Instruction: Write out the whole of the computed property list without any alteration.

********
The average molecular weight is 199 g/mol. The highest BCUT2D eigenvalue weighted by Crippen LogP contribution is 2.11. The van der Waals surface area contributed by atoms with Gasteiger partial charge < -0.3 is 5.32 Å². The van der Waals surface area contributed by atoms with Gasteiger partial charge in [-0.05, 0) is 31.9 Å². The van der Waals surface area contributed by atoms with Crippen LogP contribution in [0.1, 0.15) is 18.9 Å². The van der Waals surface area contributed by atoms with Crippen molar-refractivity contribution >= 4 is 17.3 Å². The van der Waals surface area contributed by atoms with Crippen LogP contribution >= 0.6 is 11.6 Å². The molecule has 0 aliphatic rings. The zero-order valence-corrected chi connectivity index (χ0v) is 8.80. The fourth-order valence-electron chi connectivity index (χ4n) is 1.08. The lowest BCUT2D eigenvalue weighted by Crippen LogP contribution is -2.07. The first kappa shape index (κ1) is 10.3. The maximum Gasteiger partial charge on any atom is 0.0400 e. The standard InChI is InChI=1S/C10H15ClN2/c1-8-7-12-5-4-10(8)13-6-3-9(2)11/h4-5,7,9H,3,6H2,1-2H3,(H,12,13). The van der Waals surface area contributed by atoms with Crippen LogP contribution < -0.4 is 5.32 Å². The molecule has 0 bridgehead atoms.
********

The average molecular weight is 199 g/mol. The highest BCUT2D eigenvalue weighted by Crippen LogP contribution is 2.11. The van der Waals surface area contributed by atoms with Gasteiger partial charge < -0.3 is 5.32 Å². The van der Waals surface area contributed by atoms with Gasteiger partial charge in [-0.05, 0) is 31.9 Å². The van der Waals surface area contributed by atoms with Crippen LogP contribution in [0.1, 0.15) is 18.9 Å². The van der Waals surface area contributed by atoms with Crippen molar-refractivity contribution >= 4 is 17.3 Å². The van der Waals surface area contributed by atoms with Crippen LogP contribution >= 0.6 is 11.6 Å². The molecule has 0 aliphatic rings. The zero-order valence-corrected chi connectivity index (χ0v) is 8.80. The fourth-order valence-electron chi connectivity index (χ4n) is 1.08. The lowest BCUT2D eigenvalue weighted by Crippen LogP contribution is -2.07. The first kappa shape index (κ1) is 10.3. The maximum Gasteiger partial charge on any atom is 0.0400 e. The standard InChI is InChI=1S/C10H15ClN2/c1-8-7-12-5-4-10(8)13-6-3-9(2)11/h4-5,7,9H,3,6H2,1-2H3,(H,12,13). The van der Waals surface area contributed by atoms with Crippen LogP contribution < -0.4 is 5.32 Å². The molecule has 0 bridgehead atoms.